Concern quickly spread throughout the world when on Friday, President Trump signed an executive order to enforce a 90-day ban on entry to the United States for citizens of 7 Muslim-majority countries.

The news particularly hit home for the NBA, which features several “high-profile” Muslim athletes, including Atlanta Hawks point guard Dennis Schroder and Thunder big man Enes Kanter, who took to social media to express his feelings in light of the recent news.

The Milwaukee Bucks and Los Angeles Lakers in particular could have been drastically affected by the latest move as both teams feature Sudanese born players in Thon Maker and Luol Deng.

The Bucks, who were due to return from a road trip north of the border in Toronto had immediate concerns as to the situation surrounding Maker after the announcement, with friends and family left wondering if the 7-foot rookie would be denied access to return to his home in Wisconsin. Maker, who left his home in Wau, Sudan in 2002 travels under an Australian passport and like Deng has dual-citizenship.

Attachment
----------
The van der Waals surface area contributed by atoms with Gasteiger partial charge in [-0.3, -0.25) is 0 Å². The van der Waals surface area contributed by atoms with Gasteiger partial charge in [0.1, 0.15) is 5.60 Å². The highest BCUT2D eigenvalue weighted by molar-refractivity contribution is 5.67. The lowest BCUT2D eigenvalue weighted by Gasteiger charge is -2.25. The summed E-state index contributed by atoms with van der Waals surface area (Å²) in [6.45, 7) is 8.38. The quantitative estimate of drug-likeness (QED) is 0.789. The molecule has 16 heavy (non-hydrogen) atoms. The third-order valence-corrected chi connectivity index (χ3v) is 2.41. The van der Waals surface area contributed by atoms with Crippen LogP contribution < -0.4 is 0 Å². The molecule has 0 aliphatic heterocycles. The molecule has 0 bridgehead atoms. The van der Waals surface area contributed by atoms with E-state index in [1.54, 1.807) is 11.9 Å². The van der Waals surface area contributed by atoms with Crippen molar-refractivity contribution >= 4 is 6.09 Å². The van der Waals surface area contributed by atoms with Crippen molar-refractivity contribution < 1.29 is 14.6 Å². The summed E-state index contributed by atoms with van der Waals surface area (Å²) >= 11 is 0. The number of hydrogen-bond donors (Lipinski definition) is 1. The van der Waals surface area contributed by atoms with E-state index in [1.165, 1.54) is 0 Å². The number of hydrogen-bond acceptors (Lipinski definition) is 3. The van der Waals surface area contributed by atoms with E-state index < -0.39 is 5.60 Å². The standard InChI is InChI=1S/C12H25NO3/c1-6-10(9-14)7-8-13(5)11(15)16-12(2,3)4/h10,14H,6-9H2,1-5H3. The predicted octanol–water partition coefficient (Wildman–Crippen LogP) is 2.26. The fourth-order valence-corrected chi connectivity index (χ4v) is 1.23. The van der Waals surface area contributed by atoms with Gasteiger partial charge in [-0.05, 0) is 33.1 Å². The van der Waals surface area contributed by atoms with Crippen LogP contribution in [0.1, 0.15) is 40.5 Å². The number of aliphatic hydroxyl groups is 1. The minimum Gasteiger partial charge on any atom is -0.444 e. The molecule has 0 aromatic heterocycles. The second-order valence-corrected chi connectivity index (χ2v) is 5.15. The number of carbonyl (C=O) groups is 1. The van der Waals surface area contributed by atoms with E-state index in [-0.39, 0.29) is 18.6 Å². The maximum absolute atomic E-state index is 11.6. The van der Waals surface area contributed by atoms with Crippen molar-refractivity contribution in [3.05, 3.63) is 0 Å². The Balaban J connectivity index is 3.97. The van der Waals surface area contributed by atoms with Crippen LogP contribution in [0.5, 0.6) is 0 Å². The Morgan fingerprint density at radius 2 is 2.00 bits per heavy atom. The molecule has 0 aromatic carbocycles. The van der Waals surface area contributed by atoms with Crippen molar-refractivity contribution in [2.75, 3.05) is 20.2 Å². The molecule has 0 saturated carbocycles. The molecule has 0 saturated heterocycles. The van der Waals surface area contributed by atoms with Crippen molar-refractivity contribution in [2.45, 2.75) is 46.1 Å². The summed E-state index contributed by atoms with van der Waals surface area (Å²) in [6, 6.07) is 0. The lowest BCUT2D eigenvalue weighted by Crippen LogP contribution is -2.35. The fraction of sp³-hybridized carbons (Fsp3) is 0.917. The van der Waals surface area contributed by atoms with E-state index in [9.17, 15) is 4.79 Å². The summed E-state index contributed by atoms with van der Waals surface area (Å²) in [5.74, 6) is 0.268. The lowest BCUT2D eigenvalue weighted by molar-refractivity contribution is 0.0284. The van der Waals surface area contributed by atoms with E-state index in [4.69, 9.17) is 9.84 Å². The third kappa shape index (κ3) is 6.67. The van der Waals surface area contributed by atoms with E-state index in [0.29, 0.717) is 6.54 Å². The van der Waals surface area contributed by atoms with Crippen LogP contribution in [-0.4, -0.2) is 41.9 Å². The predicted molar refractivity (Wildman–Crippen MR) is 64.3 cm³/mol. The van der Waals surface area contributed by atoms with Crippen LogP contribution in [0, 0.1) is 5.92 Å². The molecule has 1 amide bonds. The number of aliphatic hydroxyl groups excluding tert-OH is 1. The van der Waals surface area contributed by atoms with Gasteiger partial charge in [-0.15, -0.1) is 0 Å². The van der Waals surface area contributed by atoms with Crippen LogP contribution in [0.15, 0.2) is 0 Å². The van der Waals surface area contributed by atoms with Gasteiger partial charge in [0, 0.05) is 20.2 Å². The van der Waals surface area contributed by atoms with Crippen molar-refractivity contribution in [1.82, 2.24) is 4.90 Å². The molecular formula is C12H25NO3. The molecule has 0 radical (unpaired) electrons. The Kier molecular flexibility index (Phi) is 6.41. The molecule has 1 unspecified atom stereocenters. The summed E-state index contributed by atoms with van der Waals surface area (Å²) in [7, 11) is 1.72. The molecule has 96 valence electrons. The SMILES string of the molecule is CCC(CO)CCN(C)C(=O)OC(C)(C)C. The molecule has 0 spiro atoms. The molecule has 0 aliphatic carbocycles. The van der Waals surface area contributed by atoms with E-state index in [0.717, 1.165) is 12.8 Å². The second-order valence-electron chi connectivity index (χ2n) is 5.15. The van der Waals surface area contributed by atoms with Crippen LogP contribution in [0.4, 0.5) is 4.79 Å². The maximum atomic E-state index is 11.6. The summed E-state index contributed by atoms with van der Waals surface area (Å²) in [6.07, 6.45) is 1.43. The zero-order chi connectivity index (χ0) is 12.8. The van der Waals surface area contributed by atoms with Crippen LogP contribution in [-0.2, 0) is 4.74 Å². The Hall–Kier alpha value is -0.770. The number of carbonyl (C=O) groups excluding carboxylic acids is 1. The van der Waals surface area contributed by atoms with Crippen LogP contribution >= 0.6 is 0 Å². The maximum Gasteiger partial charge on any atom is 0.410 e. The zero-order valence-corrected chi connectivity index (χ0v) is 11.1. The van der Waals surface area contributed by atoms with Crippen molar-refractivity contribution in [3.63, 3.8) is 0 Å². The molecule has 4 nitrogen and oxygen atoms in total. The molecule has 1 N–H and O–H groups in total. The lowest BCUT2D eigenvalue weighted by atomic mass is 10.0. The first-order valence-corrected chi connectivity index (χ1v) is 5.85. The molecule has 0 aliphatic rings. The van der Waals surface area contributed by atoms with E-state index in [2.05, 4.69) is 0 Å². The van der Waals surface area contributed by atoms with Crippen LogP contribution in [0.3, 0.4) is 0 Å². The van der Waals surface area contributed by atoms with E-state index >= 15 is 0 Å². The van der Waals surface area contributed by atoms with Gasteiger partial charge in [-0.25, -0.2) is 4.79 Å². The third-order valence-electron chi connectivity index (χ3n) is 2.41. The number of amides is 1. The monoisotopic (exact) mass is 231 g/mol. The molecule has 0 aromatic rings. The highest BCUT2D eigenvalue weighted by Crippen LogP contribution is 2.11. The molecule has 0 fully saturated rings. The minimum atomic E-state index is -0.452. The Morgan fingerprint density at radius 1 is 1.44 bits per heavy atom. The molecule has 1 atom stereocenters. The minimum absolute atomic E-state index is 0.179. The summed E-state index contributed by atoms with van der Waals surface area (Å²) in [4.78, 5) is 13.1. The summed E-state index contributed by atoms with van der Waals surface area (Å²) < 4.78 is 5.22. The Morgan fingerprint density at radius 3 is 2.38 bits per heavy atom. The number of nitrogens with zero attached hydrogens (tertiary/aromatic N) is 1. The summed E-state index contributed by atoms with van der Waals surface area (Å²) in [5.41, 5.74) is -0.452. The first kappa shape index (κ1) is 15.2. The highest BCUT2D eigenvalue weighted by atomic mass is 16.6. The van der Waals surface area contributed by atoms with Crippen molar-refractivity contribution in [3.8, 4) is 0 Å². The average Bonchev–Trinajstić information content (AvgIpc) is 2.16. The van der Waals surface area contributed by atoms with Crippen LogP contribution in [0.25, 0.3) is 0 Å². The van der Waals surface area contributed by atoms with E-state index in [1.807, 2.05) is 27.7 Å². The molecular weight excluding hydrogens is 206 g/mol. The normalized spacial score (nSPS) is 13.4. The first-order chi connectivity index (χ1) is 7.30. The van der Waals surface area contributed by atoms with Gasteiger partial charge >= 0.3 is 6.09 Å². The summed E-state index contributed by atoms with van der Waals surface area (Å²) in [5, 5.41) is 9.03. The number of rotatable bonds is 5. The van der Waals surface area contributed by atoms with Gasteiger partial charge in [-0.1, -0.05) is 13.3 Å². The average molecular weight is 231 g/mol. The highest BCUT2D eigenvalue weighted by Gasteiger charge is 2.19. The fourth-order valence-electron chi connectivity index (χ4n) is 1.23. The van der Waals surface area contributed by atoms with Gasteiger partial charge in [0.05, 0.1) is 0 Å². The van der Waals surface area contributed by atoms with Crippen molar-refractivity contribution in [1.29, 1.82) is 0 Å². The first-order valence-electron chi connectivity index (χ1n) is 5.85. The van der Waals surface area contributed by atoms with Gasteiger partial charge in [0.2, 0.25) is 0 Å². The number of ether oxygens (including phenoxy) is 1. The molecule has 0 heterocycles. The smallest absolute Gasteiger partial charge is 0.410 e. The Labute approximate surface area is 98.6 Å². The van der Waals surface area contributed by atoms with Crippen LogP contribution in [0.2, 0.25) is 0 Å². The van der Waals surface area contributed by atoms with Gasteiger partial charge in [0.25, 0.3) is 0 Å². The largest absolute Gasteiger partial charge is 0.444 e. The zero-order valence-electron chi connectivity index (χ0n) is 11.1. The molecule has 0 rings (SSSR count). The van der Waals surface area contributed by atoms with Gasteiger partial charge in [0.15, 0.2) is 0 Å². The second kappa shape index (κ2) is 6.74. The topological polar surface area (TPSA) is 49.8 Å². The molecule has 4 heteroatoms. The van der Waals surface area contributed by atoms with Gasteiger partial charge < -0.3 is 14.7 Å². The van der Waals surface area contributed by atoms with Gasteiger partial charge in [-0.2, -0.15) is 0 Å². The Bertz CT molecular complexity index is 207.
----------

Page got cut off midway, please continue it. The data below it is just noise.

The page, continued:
The following is from the Los Angeles Times.

“We have reached out to the State Department and are in the process of gathering information to understand how this executive order would apply to players in our league who are from one of the impacted countries,” NBA spokesman Mike Bass said in a statement. “The NBA is a global league and we are proud to attract the very best players from around the world.”

Mark Cuban and Kyle Lowry are among individuals around the league to publicly blast the decision by President Trump. The outspoken Dallas Mavericks owner suggested that instead of bringing the country together, Trump was “doing the exact opposite right now.”

NBA takes pride in the fact that it features players from several different countries and religions. On opening night, there was a record 113 international players on team rosters.

It is expected that although part of the ban has been temporarily blocked by the ACLU, the players and coaches around the league will take part in some sort of demonstration or protest, as they have done previously to address social and global issues.

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